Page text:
The Kalanchoë genome provides insights into convergent evolution and building blocks of crassulacean acid metabolism.
Yang X., Hu R., Yin H., Jenkins J., Shu S., Tang H., Liu D., Weighill DA., Cheol Yim W., Ha J., Heyduk K., Goodstein DM., Guo H-B., Moseley RC., Fitzek E., Jawdy S., Zhang Z., Xie M., Hartwell J., Grimwood J., Abraham PE., Mewalal R., Beltrán JD., Boxall SF., Dever LV., Palla KJ., Albion R., Garcia T., Mayer JA., Don Lim S., Man Wai C., Peluso P., Van Buren R., De Paoli HC., Borland AM., Guo H., Chen J-G., Muchero W., Yin Y., Jacobson DA., Tschaplinski TJ., Hettich RL., Ming R., Winter K., Leebens-Mack JH., Smith JAC., Cushman JC., Schmutz J., Tuskan GA.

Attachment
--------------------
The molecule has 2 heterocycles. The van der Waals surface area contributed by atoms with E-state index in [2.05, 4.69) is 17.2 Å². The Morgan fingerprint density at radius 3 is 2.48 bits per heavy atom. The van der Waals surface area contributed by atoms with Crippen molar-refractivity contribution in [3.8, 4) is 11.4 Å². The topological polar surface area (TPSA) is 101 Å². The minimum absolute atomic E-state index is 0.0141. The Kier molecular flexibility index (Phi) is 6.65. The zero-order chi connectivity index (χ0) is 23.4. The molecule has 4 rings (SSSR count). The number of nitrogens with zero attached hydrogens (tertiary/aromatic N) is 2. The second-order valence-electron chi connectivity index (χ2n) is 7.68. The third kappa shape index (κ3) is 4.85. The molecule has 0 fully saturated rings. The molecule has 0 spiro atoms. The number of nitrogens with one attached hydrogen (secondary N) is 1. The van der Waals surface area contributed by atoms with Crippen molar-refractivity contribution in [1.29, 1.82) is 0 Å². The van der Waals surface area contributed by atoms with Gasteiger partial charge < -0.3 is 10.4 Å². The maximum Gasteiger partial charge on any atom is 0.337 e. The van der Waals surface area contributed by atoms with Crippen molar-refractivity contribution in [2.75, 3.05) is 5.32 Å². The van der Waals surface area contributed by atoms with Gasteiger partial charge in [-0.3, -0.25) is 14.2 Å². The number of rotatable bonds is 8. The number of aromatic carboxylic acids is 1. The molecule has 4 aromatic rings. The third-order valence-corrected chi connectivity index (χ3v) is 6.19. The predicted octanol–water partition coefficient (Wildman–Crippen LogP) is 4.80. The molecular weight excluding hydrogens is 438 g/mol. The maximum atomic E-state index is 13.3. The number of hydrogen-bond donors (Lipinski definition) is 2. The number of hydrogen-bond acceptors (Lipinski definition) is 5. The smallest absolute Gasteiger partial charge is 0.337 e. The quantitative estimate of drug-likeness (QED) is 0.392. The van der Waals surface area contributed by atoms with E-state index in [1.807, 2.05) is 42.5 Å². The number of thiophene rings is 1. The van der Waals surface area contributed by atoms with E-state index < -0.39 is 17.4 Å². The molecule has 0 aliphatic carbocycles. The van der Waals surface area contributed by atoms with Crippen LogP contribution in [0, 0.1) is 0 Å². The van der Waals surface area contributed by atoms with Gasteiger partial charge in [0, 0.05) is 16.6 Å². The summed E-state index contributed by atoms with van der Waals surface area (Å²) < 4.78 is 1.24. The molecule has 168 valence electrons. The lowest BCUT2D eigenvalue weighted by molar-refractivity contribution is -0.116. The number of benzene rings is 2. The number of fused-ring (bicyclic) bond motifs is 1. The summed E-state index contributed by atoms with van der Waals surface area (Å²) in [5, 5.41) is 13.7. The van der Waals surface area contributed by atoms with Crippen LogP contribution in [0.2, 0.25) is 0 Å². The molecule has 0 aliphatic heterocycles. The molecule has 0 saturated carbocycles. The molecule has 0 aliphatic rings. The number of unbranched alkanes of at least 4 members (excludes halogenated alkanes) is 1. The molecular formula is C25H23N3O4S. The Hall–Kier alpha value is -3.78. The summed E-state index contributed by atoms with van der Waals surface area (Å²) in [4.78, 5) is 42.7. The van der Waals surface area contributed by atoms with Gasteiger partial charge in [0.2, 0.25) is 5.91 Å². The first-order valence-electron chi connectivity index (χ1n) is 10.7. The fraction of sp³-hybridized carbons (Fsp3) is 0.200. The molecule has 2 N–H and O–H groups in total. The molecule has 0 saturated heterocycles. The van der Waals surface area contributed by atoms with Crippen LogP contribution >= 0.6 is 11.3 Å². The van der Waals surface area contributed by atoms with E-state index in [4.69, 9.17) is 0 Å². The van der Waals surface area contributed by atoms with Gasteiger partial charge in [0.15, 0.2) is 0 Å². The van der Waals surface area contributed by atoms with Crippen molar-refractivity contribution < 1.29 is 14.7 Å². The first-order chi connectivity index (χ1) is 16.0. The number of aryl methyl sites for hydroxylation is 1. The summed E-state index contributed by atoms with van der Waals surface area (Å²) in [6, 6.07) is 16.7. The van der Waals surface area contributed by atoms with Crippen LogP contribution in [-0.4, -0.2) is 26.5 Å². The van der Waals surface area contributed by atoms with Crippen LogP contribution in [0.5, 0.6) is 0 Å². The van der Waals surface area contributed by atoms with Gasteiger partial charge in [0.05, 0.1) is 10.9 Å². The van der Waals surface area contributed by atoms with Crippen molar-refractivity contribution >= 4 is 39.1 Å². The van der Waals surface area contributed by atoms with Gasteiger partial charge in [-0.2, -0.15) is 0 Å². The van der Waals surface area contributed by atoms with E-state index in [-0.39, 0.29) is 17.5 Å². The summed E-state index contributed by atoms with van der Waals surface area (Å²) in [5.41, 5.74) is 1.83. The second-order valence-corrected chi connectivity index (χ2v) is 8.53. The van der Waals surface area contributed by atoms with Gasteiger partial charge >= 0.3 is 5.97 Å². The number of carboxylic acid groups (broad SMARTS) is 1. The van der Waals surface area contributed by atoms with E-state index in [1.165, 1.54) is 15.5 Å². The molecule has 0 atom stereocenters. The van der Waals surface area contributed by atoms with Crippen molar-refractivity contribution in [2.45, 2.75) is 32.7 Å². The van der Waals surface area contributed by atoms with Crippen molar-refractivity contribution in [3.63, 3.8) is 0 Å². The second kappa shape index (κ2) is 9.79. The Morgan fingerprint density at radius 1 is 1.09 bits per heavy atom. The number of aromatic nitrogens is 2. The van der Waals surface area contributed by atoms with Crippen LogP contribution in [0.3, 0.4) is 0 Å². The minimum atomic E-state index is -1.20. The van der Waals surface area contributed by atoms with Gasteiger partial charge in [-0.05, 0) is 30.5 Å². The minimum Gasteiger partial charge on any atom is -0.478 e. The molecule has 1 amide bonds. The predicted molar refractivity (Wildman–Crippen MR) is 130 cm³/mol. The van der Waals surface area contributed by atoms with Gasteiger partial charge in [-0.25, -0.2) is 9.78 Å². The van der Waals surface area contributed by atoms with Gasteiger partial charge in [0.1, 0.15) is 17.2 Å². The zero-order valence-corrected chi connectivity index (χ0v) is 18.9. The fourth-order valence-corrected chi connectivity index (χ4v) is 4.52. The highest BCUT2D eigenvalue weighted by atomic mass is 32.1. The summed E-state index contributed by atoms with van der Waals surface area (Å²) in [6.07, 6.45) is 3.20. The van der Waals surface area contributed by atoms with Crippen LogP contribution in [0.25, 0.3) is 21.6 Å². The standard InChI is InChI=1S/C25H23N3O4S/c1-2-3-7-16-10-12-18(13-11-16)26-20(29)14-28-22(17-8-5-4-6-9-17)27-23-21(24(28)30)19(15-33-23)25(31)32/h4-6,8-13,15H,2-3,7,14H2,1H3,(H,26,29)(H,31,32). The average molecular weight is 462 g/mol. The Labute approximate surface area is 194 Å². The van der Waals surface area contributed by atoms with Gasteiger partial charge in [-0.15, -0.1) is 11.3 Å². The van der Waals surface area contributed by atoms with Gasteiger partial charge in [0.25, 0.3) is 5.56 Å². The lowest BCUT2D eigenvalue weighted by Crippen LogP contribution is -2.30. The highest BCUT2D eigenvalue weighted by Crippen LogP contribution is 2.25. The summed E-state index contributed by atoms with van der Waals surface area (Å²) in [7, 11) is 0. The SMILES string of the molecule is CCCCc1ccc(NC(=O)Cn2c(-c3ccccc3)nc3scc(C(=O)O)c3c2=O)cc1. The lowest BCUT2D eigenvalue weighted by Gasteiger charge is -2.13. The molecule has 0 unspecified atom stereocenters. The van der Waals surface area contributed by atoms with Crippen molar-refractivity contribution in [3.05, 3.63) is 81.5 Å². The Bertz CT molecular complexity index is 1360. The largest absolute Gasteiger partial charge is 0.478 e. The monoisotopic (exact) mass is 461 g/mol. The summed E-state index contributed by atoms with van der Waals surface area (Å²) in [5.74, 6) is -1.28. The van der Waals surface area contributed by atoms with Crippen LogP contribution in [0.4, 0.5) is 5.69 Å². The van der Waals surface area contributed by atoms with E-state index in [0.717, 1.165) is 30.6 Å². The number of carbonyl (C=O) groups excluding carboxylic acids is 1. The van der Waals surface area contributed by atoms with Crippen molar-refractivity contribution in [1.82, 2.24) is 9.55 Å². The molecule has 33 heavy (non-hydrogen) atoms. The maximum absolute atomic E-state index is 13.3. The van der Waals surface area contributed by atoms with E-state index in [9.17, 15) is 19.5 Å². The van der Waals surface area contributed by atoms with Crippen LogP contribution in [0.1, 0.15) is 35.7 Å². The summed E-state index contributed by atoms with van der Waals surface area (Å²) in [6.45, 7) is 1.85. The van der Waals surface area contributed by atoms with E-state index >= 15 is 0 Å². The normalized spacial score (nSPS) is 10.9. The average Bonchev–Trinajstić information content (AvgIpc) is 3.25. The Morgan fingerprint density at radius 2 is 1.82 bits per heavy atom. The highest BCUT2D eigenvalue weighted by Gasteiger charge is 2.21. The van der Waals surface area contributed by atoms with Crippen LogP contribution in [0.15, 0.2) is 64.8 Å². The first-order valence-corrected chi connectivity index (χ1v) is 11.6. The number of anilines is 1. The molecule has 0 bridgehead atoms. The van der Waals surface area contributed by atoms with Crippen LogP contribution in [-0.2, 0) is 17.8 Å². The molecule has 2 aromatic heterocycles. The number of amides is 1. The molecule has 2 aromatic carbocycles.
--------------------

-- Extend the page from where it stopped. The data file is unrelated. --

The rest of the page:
Crassulacean acid metabolism (CAM) is a water-use efficient adaptation of photosynthesis that has evolved independently many times in diverse lineages of flowering plants. We hypothesize that convergent evolution of protein sequence and temporal gene expression underpins the independent emergences of CAM from C3 photosynthesis. To test this hypothesis, we generate a de novo genome assembly and genome-wide transcript expression data for Kalanchoë fedtschenkoi, an obligate CAM species within the core eudicots with a relatively small genome (~260 Mb). Our comparative analyses identify signatures of convergence in protein sequence and re-scheduling of diel transcript expression of genes involved in nocturnal CO2 fixation, stomatal movement, heat tolerance, circadian clock, and carbohydrate metabolism in K. fedtschenkoi and other CAM species in comparison with non-CAM species. These findings provide new insights into molecular convergence and building blocks of CAM and will facilitate CAM-into-C3 photosynthesis engineering to enhance water-use efficiency in crops.